“We refer to a way of life in an integrated domain where hunches, cut-and-try, intangibles, and the human ‘feel for a situation’ usefully coexist with powerful concepts, streamlined technology and notation, sophisticated methods, and high-powered electronic aids.”
Douglas Engelbart, “Augmenting Human Intellect,” 1962
None of our tasks exist in a vacuum. They connect with each other and are intertwingled with systems of practice. Our tools exist within a network of tasks and, ideally, they form a holistic and balanced structure like the Pantheon’s architectural brilliance, which has withstood entropy for millennia. Finding a balance between structure and enabling creativity is crucial for 21st Century innovation and learning. The Tool Augmentation Tool makes the web of interconnections we work within visible so that we can design and implement tools in a manner that extends our human abilities.
With the increasing complexity of today’s technology, tools can have a wide-ranging effect on how we accomplish the tasks we are trying to do. This has really limited the impact of the digital transformation. Over the last 20 years, people have grimly accepted tools that don’t really address the tasks that they are trying to accomplish. This happens for a variety of reasons, but the net result is the same: tool mismatches waste critical human productive hours.
Part of the problem here is that we don’t have effective tools for evaluating our tools. We also lack tools for connecting our tasks to an available tool set. The flip side is true as well because all-too-often tool designers are not experts in the ultimate task we use their tools for. With very few exceptions. it is impossible to anticipate how a tool will be used in every circumstance. Tool adaptation is a creative endeavor in and of itself. I do not intend this to be a proscriptive exercise. However, if we start with greater alignment between tool and task, we can build creatively upon stronger foundations. As I like to say, “if you’re messing with the tool, you’re not creating.”
The challenge here is that these interactions are complex and often hard to model. There are also strong systemic forces that push towards the status quo or the acceptance of tools that were implemented or purchased without a rigorous analysis of how they impact the workflow at the tip of the spear.
I designed the tool augmentation tool for teams or individuals to map out the implications of a particular tool for the tasks at hand. I have modeled (with the help of Diana Laurillard) the challenge of teaching and learning is the focus of the first iteration of the tool. However, it is entirely feasible to adapt this tool toward any set of defined tasks that individuals or organizations might want to accomplish. We would just need to take out all the learning activities on the right side of the board and replace them with an appropriate set of tasks. I am available to consult on task definition and can adapt the tool as necessary.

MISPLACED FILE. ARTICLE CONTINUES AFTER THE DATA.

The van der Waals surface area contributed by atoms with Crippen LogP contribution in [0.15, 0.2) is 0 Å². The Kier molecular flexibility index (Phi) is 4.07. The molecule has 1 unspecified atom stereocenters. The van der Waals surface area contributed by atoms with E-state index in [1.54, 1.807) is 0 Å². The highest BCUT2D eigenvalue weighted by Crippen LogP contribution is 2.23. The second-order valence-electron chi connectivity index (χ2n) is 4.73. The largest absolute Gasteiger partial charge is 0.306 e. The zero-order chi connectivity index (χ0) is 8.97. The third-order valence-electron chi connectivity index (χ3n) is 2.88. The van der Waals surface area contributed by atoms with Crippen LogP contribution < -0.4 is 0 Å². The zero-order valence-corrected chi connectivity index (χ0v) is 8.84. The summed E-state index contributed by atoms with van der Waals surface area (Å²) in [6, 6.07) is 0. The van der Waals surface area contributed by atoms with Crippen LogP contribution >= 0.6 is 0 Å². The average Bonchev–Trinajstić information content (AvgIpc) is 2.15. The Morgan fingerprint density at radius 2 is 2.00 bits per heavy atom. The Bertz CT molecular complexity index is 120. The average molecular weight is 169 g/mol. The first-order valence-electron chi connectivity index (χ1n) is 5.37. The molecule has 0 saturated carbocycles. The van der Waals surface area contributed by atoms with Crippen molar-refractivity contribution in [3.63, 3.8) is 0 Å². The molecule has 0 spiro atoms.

I also designed the tool to stimulate a paradigm shift in how we examine what we’re doing and how we’re doing it. Therefore, it is as much about learning and thinking about what we’re doing as it is about finding the ideal tool for a given set of tasks.
We take this connection for granted and yet it is so often a source of frustration for the end users and those they are trying to help. Often, we don’t look at objects in our lives through unconventional perspectives. However, by failing to do this, we miss both opportunities and potential challenges presented by that object. As a photographer, I always attempt to capture images from unusual angles. You see the world differently when you do that. I want to encourage the same approach to looking at the tasks we are attempting to achieve, as well as the tools we think will help us get to our goals. I deliberately designed this tool to get you to examine both through a variety of lenses and perspectives and to help you achieve your goals as a teacher, learner, designer, or leader.
The interactive Tool Augmentation Tool can be found at: https://bit.ly/toolaugmentationtool
To use the tool, simply go to https://bit.ly/toolaugmentationtool, hover your cursor over the bottom and select the pencil (edit). This will download an editable copy to your desktop. You will need to either download the Diagrams.net app or upload the file to their online app.
- Tutorial 1 – OVERVIEW
- Tutorial 2 – SPACE
- Tutorial 3 – TIME
- Tutorial 4 – STRUCTURE
- Tutorial 5 – SYNTHESIS
- Tutorial 6 – LEARNING ACTIVITIES – Incorporating Laurillard